he U.S. National Aeronautics and Space Administration (NASA) launched its Lucy spacecraft on Saturday on a 12-year journey to explore Jupiter’s Trojan asteroids, seeking to unlock mysteries of the solar system.
Lucy was launched at 5:34 a.m. Eastern Time (0934 GMT) on a United Launch Alliance (ULA) Atlas V 401 rocket from Space Launch Complex-41 at Cape Canaveral Space Force Station in Florida.
A United Launch Alliance Atlas V 401 rocket with the Lucy spacecraft launches from Space Launch Complex-41 at Cape Canaveral Space Force Station in Florida, the United States, on Oct. 16, 2021. (Bill Ingalls/NASA/Handout via Xinhua)
About an hour after launch, Lucy separated from the second stage of the ULA Atlas V 401 rocket. Its two massive solar arrays, each nearly 24 feet (7.3 meters) wide, successfully unfurled about 30 minutes later and began charging the spacecraft’s batteries to power its subsystems, according to NASA.
Lucy sent its first signal to Earth from its own antenna to NASA’s Deep Space Network at 6:40 a.m. Eastern Time. The spacecraft is now traveling at roughly 67,000 miles per hour (108,000 kilometers per hour) on a trajectory that will orbit the Sun and bring it back toward Earth in October 2022 for a gravity assist.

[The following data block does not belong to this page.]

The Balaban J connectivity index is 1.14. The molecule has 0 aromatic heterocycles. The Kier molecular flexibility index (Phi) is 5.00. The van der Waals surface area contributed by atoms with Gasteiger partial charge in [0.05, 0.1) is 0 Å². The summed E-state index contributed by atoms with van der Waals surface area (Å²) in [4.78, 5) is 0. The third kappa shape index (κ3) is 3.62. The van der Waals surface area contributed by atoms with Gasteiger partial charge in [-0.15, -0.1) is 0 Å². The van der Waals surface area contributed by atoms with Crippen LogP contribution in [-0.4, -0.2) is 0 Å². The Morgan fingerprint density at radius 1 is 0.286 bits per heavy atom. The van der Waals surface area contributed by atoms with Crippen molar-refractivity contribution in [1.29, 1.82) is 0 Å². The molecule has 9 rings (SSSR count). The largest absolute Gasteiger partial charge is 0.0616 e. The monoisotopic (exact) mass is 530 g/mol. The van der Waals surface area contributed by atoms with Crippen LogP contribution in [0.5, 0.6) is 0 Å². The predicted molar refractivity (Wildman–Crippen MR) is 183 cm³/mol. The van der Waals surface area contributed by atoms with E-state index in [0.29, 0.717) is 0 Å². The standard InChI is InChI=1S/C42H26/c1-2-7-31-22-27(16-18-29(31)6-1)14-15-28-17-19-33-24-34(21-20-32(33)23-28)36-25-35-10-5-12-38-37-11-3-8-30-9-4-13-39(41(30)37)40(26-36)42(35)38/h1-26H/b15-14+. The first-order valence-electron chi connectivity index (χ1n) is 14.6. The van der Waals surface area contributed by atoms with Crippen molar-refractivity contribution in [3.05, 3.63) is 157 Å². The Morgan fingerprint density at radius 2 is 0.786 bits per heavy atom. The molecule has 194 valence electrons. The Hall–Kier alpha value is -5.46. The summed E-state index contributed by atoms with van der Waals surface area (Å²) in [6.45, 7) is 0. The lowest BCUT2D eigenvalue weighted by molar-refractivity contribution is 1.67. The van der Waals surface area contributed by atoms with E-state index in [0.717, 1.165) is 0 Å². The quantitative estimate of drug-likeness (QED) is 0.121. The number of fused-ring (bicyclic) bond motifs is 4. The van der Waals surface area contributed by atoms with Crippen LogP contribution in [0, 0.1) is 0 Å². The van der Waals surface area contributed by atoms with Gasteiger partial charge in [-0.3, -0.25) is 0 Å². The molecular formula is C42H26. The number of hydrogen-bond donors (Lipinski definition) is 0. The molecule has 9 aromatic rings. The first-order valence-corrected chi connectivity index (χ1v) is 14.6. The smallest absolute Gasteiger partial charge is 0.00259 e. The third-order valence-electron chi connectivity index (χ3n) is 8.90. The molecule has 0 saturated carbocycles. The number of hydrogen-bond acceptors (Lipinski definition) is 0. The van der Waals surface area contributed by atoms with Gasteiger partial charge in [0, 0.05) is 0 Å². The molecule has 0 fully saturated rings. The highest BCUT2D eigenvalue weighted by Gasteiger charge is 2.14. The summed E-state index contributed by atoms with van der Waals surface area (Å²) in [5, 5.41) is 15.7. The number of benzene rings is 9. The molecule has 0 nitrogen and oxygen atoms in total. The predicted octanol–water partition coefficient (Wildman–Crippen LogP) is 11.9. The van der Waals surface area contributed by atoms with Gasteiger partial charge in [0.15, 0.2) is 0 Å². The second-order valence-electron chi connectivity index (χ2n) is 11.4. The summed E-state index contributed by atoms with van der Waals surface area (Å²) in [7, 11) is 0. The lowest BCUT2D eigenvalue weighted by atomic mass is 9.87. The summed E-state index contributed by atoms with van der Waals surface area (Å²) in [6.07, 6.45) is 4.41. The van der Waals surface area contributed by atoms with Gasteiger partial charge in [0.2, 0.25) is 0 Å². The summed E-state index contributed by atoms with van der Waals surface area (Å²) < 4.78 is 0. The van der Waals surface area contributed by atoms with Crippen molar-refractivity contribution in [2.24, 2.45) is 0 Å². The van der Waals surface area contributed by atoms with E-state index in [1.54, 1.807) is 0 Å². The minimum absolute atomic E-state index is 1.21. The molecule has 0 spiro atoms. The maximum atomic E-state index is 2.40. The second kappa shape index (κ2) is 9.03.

Over the next 12 years, Lucy will fly by one main-belt asteroid and seven Trojan asteroids, making it the agency’s first single spacecraft mission in history to explore so many different asteroids. Lucy will investigate these “fossils” of planetary formation up close during its journey.
Lucy is also NASA’s longest mission lasting for 12 years.
“Lucy embodies NASA’s enduring quest to push out into the cosmos for the sake of exploration and science, to better understand the universe and our place within it,” said NASA Administrator Bill Nelson.
Trojans are small bodies that are remnants of early solar systems. They orbit the Sun in two loose groups, with one group leading ahead of Jupiter in its orbit, and the other trailing behind.